Here are some fabrics I’ve pulled off the ‘nets that would be lovely for this pattern –
Italian Red Coral Eyelet – from Mood Fabrics
This would be a great choice for adding a lining – or if you want to skip the lining and still go with bias binding finishes, make sure you get an appropriate underlining. You could also sew a matching slip
Tropical Cotton Sateen – from Mood Fabrics
Busy prints are great for hiding wonky seams, if you’re concerned about neatness If you plan on sewing this pattern with a stretch fabric, you may want to consider sizing down (make a muslin out of similar weight/stretch fabric first, to check!).
Abstract Cotton Sateen – from Mood Fabrics
I couldn’t resist. This fabric is AMAZING.
Red and White Striped Cotton Seersucker – from Mood Fabrics
Easy to sew and lovely to wear, cotton seersucker is a great option if you live in a hot climate. I love the classic red and white stripes!
Denim Chambray Cotton Shirting – from A Fashionable Stitch
Ain’t nothing that says you have to use shirting to make shirts. Make yourself a comfy little dress instead
Art Gallery Fabrics: Arizona from Grey’s Fabric
Quilting cotton is a surprisingly good choice for this pattern, since it has the weight and drape that looks best with the bodice and skirt – and you have aaaalll kinds of fun prints to choose from😀 I’ve never personally sewn with Art Gallery Fabrics, but everyone on the internet seems to go apeshit over them. At any rate, this is one helluva fun print!
A few notes about fabric:
– As I mentioned, if you’re sewing stuff that’s on the sheer side and you don’t want to mess with a lining, make sure you get an appropriate underlining fabric. I prefer to use white cotton voile or batiste (or black, or, whatever color looks best with my fabric), as it doesn’t add too much weight. If you aren’t sure about the weight, hold it with a piece of your main fabric and see how you like the way it feels. I won’t be covering underlining in this OAL, but I have a tutorial on my blog if you need help!
– Those of y’all sewing stripes or directional prints (meaning if you turn it the other way, it’s quite obviously upside-down) – make sure you buy extra fabric! Depending on the width of your fabric and the size you’re cutting, 1/2 yard – 1 yard will do.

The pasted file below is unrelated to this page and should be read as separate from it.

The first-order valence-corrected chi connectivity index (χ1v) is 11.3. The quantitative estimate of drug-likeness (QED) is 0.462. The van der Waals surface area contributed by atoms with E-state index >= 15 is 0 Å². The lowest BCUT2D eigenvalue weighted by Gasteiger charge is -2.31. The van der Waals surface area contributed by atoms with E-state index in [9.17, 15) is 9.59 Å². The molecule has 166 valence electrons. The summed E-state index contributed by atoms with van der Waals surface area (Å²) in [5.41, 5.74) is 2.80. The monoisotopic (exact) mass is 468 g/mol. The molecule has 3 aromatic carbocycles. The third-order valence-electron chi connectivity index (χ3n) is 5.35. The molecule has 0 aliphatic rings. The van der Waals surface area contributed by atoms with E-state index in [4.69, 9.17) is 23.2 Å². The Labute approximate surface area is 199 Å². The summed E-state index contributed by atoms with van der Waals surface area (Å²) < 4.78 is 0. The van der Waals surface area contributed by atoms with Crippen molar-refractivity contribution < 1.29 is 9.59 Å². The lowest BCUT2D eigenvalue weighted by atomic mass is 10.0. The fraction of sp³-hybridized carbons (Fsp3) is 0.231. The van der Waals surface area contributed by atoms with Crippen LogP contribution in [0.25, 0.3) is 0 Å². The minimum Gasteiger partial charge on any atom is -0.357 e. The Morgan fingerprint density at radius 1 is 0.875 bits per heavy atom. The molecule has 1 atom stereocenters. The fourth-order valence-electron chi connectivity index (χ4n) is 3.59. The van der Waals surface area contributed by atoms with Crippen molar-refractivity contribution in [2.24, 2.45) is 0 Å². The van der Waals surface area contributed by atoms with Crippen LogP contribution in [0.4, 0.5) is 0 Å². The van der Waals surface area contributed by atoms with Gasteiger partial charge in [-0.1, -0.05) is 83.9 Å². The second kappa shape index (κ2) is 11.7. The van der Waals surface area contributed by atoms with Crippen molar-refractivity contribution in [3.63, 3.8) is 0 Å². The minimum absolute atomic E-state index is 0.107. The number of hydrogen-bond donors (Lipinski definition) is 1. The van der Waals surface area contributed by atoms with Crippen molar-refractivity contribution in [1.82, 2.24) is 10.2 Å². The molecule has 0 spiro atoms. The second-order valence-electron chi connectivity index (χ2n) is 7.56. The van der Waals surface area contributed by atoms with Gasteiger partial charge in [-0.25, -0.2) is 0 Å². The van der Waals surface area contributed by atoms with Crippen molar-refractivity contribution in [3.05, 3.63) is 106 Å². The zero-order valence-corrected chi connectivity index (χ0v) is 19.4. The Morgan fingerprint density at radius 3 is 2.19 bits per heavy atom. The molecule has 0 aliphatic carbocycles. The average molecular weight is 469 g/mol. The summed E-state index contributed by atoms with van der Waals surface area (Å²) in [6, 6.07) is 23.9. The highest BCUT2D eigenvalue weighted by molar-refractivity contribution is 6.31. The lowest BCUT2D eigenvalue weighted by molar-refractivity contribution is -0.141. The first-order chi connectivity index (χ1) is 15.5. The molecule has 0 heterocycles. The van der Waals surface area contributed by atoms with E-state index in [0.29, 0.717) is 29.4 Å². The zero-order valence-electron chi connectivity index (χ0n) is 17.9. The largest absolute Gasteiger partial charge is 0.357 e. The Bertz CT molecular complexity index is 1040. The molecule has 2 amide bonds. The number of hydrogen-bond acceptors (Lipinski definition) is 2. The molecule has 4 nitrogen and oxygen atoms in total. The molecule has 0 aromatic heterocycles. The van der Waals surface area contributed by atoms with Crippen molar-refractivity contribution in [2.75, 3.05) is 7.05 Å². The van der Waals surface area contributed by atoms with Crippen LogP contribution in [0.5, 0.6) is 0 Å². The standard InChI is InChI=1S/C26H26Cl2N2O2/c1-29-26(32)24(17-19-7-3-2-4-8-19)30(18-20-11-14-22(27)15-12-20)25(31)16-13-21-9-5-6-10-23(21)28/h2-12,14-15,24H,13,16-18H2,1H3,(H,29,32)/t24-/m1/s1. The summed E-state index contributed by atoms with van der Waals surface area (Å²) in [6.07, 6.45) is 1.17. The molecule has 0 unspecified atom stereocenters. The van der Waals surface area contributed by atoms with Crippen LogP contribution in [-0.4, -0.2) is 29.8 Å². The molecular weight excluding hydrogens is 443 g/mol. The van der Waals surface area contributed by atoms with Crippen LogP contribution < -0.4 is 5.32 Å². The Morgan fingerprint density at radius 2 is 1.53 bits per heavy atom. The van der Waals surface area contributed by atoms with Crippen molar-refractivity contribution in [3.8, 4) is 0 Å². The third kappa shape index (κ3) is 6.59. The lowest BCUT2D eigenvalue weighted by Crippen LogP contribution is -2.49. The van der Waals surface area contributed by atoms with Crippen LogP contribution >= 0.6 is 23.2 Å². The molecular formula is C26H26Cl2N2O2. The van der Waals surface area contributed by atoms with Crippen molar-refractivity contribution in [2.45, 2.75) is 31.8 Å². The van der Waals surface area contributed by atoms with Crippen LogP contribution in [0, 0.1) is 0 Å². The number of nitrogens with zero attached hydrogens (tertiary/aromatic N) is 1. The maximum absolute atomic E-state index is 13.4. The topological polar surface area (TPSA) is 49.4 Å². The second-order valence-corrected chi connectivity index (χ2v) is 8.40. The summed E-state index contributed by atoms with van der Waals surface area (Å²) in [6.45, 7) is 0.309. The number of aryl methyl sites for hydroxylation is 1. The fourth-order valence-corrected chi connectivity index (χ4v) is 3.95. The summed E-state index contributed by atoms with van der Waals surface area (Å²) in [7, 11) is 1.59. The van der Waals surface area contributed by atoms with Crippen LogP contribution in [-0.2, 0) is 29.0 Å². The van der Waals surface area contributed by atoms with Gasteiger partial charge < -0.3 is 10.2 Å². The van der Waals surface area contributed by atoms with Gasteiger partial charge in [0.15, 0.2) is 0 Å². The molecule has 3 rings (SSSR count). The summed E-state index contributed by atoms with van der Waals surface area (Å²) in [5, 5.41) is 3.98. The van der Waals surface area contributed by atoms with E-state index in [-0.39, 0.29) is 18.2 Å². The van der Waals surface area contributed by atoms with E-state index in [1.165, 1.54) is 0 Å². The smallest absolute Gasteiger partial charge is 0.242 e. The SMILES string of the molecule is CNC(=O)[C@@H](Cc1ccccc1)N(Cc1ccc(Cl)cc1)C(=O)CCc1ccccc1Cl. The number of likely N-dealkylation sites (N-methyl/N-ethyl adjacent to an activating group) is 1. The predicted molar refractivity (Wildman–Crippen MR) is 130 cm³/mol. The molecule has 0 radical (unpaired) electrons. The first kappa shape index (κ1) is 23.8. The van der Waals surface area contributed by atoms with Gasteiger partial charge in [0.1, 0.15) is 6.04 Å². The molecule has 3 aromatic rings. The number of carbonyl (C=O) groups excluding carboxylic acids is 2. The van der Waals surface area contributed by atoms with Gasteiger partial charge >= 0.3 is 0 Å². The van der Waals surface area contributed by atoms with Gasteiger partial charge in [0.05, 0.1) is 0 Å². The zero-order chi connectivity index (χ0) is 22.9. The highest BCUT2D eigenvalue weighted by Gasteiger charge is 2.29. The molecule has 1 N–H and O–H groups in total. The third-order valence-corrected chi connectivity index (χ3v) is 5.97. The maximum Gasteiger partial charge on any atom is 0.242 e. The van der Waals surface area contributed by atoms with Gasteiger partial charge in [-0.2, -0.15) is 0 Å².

– Prewash your fabric, however you plan on sewing your final garment. For me, that’s a cold wash and a low tumble dry (I hang my dresses to dry once they’re done – only because I hate ironing! Ha. But I always pre-shrink in the dryer just in case it accidentally gets tossed in there later down the line!).
– For your bias facings (and pockets, for that matter!), you may want to use a lighter fabric if your main fabric is a bit bulky. This is the case with my Ikat – I don’t want bulky facings, so I’m getting something lighter. Again, cotton batiste or voile is a really good choice for this, as is quilting cotton or cotton shirting. You can use almost anything, but remember that you’re dealing with skinny strips cut on the bias, so maybe don’t try the silk right now (unless you’re feeling really brazen!). Also, get something that presses well – like cotton or rayon. You will be pressing the hell out of your facings, and you want something that will respond to that. Polyester is not a good choice for this. I always stash-raid for this kind of thing, but if you’re buying, you’ll need about 1/2 a yard (and you’ll have tonssss left over to make even more bias binding, so get something you really love ). Of course, you also buy those pre-made bias tapes – I don’t care for them, because I think the fabric is too stiff to look nice (and the color selection is very limited), but it’s definitely a lazy option if you don’t want to make your own. You’ll need the kind that is 1″ wide.